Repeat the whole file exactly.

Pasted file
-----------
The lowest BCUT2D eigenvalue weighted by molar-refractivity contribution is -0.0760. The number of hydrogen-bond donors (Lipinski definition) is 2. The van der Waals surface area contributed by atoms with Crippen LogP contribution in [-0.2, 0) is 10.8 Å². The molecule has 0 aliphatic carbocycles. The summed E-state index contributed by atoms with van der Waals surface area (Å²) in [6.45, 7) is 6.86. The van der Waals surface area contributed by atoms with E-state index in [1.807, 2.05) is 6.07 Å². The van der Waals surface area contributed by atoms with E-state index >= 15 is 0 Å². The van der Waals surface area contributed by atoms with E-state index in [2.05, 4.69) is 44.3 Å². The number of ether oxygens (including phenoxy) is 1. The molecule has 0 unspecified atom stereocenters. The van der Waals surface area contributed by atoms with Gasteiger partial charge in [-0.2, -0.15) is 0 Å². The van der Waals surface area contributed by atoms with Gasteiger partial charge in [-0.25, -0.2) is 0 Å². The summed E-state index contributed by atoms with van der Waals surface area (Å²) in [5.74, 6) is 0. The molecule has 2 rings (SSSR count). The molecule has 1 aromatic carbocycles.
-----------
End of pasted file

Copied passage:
The lowest BCUT2D eigenvalue weighted by molar-refractivity contribution is -0.0760. The number of hydrogen-bond donors (Lipinski definition) is 2. The van der Waals surface area contributed by atoms with Crippen LogP contribution in [-0.2, 0) is 10.8 Å². The molecule has 0 aliphatic carbocycles. The summed E-state index contributed by atoms with van der Waals surface area (Å²) in [6.45, 7) is 6.86. The van der Waals surface area contributed by atoms with E-state index in [1.807, 2.05) is 6.07 Å². The van der Waals surface area contributed by atoms with E-state index >= 15 is 0 Å². The van der Waals surface area contributed by atoms with E-state index in [2.05, 4.69) is 44.3 Å². The number of ether oxygens (including phenoxy) is 1. The molecule has 0 unspecified atom stereocenters. The van der Waals surface area contributed by atoms with Gasteiger partial charge in [-0.2, -0.15) is 0 Å². The van der Waals surface area contributed by atoms with Gasteiger partial charge in [-0.25, -0.2) is 0 Å². The summed E-state index contributed by atoms with van der Waals surface area (Å²) in [5.74, 6) is 0. The molecule has 2 rings (SSSR count). The molecule has 1 aromatic carbocycles.